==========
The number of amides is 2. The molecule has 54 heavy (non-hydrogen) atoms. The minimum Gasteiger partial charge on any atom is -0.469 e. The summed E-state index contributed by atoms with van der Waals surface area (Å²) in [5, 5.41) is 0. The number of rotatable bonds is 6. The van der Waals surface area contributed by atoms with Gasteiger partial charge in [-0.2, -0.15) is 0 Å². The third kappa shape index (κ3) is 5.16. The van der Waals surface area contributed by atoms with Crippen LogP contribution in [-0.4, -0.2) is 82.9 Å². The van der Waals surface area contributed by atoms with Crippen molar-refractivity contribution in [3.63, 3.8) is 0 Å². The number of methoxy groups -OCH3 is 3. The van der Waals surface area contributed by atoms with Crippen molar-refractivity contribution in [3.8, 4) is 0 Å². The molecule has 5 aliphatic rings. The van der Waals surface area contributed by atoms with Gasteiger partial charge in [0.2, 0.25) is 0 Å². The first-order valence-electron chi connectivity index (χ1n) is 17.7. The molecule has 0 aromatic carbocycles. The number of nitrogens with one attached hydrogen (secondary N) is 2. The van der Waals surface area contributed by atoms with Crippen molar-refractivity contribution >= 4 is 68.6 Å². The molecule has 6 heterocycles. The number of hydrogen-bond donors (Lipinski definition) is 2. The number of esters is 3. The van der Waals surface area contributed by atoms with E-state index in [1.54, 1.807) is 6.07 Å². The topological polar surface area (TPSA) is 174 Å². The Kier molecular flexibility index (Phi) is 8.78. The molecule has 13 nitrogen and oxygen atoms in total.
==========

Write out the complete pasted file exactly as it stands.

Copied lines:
The number of amides is 2. The molecule has 54 heavy (non-hydrogen) atoms. The minimum Gasteiger partial charge on any atom is -0.469 e. The summed E-state index contributed by atoms with van der Waals surface area (Å²) in [5, 5.41) is 0. The number of rotatable bonds is 6. The van der Waals surface area contributed by atoms with Gasteiger partial charge in [-0.2, -0.15) is 0 Å². The third kappa shape index (κ3) is 5.16. The van der Waals surface area contributed by atoms with Crippen LogP contribution in [-0.4, -0.2) is 82.9 Å². The van der Waals surface area contributed by atoms with Crippen molar-refractivity contribution in [3.63, 3.8) is 0 Å². The number of methoxy groups -OCH3 is 3. The van der Waals surface area contributed by atoms with Crippen molar-refractivity contribution in [3.8, 4) is 0 Å². The molecule has 5 aliphatic rings. The van der Waals surface area contributed by atoms with Gasteiger partial charge in [0.2, 0.25) is 0 Å². The first-order valence-electron chi connectivity index (χ1n) is 17.7. The molecule has 0 aromatic carbocycles. The number of nitrogens with one attached hydrogen (secondary N) is 2. The van der Waals surface area contributed by atoms with Crippen molar-refractivity contribution >= 4 is 68.6 Å². The molecule has 6 heterocycles. The number of hydrogen-bond donors (Lipinski definition) is 2. The number of esters is 3. The van der Waals surface area contributed by atoms with E-state index in [1.54, 1.807) is 6.07 Å². The topological polar surface area (TPSA) is 174 Å². The Kier molecular flexibility index (Phi) is 8.78. The molecule has 13 nitrogen and oxygen atoms in total.